- Vertices: The more vertices you have in a landmesh, the more accurate it will be. The recommended maximum threshold is 200,000. Remember that a large number of points may negatively affect location performance.
- LOD1 Density (Level of Detail): This specifies the percentage of points from the original landmesh that will remain in the first LOD. (This is a simplification of the geometry from itself). It is recommended to place the lowest value as possible at which changes will not be noticeable.
- Mask Importance Scale: this tells how many times places, marked by the mask importance scale, should transmit more accurately to the heightmap. A value of 50 will multiple the odds of a vertex existing within the mask with 50.
Next comes a 3d water block.
- It begins with the water surface tab, which creates the surface of the water with material from the next button. This surface automatically expands onto the full heightmap, plus ‘world ocean expand’.
- The Water Mat specifies the material of worldwide oceans.
- Water Surface Level: This specifies the height at which the surface of the water is drawn. The landmesh divides according to this height, if the “Add World Ocean” box is checked on.
- Minimum Underwater Depth: All points, located very close to the water surface, will be lowered on the value below in order to avoid “flicker” along the shoreline.
- The “Add World Ocean” Check box: If it is active, the landscape surface will split into two parts — an underwater and an above water part (it's made for performance optimization and to get rid of water “flicker” when viewed from a great height).
- World Ocean Expand: This stretches the surface of the water at a given distance from the edge of the heightmap (so that the player, having flown to the edge of a location, doesn’t see the end of the water surface).
- Shoreline Tolerance: The maximum distance between two points on the shoreline after separating a landmesh. A smaller value creates a more accurate shoreline, but could affect performance.
- The next checkbox is “Highlight cells for debug”. This allows you to see each cell in a landmesh and does not influence the export.
- The next box is responsible for the brush settings (and can also be called up by pressing and holding “Tab”).
- Power: Affects how strongly the terraforming brush presses on the landscape. (If you edit the mask, this influences on opacity).
- Brush Radius: This sets the brush radius.
- Opacity: This influences the brush opacity in mask mode and multiplies (as a percentage) the height in terraforming mode.
- Hardness: This indicates how sharp are the brush edges.
- Spacing: This specifies the distance between brush strokes. To create an uninterrupted line, this number should be twiceas large as the brush radius at maximum, though preferably smaller.
- Autorepeat: In the landscape editing mode, this allows you to make hills/hollow higher|lower than Pwer value.
- Use Mask: This allows you to draw not only using a round brush (the default one), but to use additional mask brushes. The additional mask files can be placed in“drive:\gamefolder\WarThunderCDK\dagor3_cdk\commondata\brushes”. File format is *.r16
- Apply Once: This allows you to use the brush once per click, regardless of whether the muse is moving or not.
- Angle: This rotates the mask at a given value in degrees.
- Use Limit: In the terraforming mode, this specifies the maximum value in meters (the limit), above which the brush will not work on the landscape.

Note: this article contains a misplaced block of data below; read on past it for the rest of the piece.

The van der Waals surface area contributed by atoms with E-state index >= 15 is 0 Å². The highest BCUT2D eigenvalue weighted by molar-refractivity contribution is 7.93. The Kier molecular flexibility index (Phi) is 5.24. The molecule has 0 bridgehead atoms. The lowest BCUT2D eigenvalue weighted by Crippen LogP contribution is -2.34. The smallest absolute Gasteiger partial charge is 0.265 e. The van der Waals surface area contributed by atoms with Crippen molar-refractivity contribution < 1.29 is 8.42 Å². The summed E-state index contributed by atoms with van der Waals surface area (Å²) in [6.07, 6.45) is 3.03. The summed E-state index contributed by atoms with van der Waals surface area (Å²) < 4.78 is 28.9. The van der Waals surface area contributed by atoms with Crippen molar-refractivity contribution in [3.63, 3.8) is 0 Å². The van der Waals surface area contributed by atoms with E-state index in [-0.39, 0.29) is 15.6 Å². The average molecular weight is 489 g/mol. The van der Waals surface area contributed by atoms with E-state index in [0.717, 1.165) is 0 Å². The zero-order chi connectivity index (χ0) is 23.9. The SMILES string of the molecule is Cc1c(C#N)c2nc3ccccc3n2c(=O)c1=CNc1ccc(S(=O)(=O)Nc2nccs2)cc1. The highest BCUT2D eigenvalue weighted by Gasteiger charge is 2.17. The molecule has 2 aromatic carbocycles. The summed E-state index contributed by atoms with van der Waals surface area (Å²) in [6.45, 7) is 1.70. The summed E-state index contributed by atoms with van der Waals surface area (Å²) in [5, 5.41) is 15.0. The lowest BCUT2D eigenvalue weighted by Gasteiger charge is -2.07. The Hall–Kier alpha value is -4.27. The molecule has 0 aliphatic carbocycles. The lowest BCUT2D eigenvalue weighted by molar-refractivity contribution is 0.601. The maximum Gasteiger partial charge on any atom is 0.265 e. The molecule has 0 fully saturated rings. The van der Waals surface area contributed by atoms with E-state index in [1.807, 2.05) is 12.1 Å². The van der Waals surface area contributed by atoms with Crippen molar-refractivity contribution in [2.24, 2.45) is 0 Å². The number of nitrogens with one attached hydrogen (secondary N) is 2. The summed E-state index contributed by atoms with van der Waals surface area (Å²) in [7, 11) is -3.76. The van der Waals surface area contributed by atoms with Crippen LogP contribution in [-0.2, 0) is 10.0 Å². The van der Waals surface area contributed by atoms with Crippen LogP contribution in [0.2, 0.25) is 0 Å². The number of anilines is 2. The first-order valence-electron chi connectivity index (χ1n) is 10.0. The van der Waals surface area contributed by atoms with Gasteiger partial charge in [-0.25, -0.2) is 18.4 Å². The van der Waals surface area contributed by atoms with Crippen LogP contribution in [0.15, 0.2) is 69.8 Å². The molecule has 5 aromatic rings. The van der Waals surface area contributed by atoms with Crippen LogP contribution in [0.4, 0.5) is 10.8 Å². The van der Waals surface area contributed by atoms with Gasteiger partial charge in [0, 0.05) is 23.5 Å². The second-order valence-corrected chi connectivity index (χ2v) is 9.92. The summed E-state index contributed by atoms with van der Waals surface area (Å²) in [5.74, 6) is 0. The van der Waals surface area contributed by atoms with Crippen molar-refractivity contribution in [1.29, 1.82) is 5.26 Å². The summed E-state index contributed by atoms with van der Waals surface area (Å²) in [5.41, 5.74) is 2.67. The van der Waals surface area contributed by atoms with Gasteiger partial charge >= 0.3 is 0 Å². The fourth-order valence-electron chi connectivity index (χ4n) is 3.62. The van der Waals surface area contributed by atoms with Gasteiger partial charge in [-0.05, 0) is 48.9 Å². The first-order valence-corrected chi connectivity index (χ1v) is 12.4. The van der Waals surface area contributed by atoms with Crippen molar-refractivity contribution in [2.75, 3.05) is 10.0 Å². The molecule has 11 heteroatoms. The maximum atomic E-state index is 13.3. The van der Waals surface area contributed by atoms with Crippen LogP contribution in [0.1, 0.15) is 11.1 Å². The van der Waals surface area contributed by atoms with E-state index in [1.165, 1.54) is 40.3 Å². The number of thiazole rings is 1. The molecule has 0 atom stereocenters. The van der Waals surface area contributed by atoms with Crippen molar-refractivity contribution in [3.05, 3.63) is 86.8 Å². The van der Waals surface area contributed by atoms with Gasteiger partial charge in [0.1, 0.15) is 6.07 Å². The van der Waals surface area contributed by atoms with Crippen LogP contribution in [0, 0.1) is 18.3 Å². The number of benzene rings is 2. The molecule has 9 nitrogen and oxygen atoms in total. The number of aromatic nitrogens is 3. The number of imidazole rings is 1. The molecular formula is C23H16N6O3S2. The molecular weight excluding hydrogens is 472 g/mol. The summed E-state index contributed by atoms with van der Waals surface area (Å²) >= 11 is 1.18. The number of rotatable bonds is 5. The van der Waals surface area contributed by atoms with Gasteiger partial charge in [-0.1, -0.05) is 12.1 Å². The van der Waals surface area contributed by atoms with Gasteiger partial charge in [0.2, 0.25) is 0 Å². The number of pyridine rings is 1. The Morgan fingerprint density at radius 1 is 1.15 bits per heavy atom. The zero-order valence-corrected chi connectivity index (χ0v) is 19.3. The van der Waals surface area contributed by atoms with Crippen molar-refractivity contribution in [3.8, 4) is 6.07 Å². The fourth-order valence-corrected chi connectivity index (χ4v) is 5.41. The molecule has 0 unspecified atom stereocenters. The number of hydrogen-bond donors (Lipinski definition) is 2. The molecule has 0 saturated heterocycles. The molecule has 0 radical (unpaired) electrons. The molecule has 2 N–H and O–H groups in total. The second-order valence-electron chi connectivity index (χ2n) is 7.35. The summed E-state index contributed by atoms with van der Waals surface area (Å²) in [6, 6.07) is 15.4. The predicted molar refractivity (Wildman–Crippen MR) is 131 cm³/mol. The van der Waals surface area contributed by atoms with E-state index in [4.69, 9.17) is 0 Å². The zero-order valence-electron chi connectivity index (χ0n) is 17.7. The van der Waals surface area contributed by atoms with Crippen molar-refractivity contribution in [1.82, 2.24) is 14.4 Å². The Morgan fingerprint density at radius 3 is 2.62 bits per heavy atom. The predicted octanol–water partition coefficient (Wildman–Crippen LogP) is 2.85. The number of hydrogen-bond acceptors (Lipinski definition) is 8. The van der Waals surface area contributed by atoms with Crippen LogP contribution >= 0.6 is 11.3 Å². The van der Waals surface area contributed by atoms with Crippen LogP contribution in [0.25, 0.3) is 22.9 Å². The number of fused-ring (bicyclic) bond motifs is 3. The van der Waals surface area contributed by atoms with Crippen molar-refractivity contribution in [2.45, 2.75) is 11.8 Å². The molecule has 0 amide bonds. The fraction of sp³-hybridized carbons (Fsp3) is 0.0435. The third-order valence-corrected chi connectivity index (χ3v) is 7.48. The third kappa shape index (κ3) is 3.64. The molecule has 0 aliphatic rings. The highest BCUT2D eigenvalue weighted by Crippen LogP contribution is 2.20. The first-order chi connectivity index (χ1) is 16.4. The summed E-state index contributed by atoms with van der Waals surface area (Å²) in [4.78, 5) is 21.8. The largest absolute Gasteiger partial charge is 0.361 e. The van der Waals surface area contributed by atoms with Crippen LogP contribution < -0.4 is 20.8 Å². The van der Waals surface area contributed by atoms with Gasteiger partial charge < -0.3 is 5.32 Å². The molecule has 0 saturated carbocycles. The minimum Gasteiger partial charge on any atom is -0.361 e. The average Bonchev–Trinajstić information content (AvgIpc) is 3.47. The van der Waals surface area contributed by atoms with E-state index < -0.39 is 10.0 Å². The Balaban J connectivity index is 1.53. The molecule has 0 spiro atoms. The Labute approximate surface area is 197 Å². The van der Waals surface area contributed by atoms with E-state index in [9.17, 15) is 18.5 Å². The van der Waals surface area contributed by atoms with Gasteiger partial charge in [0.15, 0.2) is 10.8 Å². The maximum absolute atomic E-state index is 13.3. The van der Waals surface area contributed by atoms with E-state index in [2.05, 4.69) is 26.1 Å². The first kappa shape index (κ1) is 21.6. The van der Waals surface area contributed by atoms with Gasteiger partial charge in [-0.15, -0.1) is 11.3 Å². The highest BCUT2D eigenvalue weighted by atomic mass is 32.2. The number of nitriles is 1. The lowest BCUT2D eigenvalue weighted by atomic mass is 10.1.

Tile detail texture: In this box, you can customize the behavior of detail texture (which is placed on top of all textures within the landscape, excluding the vertical texture to give more detail on medium to short distances.)
Tile X size, Tile Y size: This specifies the size in meters for the detail texture.
Vertical Texture Box: This is a special texture, drawn on all sufficiently steep slopes in the landscape (parameters are set within the box).
- Use Vertical Texture: This activates or deactivates the use of vertical texture at a location.
- Use VT for Detailed HMAP: This allows you to disable the use of vertical texture on detailed part of the landscape.
- Tex: Loads the texture as vertical.
- NM Tex: Used for normal map for vertical texture.
- Det Tex: This allows you to use an separate detail texture for a vertical texture. (By default one detail texture is used for the whole location).
- XZ Tile: This specifies the size of the vertical texture horizontally in meters.
- Y Tile: This specifies the size of the vertical texture vertically in meters.
- Y Offset: Specifies the texture offset in respect to zero.
- Start Angle: This is the angle in degrees from which the vertical texture will begin to appear.
- Full Angle: This is the angle in degrees at which the vertical texture will be appear in full.
- Horizontal Blend. Vertical texture is placed without unfolding the geometry, it is in fact projected along two mutually perpendicular planes. On some corners, this junction will be very noticeable. The horizontal blend parameter is responsible for the sharpness of the junction. (The closer this number is to zero, the sharper the junction).
- Det XZ Tile. M: This specifies the size of the detail texture horizontally in meters.
- Det Y Tile. M: This specifies the size of the detail texture vertically in meters.
- Y offset: This specifies the shift of the detail texture with respect to zero.
Script Parameters and the Generation of Land Classes: This is one of the most important components of the editor.
- Script: This button is for loading the script for Land Classes.
- Reset Script: This allows you to erase the script and its influence on the landscape.
- Reload Script: This reloads the script, (it is needed in case the script changes).
- Generate Color Map: This applies all script settings or layers, creating a color map for the entire level.
- Show Blue-White Mask: This check box allows you to visualize the process of drawing masks. When checked the masked portions become white and the rest of the surface becomes blue.
- Further, all layers used at a given location are shown. The layers are drawn up in order from top to bottom—the first layer is the very first shown. The “Add New Gen Layer” button adds a following layer.
- Layer Options: This opens a drop-down menu in which you can insert a new layer above the one selected, erase the current layer, and move the current layer up or down.
- Layer Enabled: This check box enables or disables the current layer from the total generation.
- Props: This calls up the menu for layer properties and rules.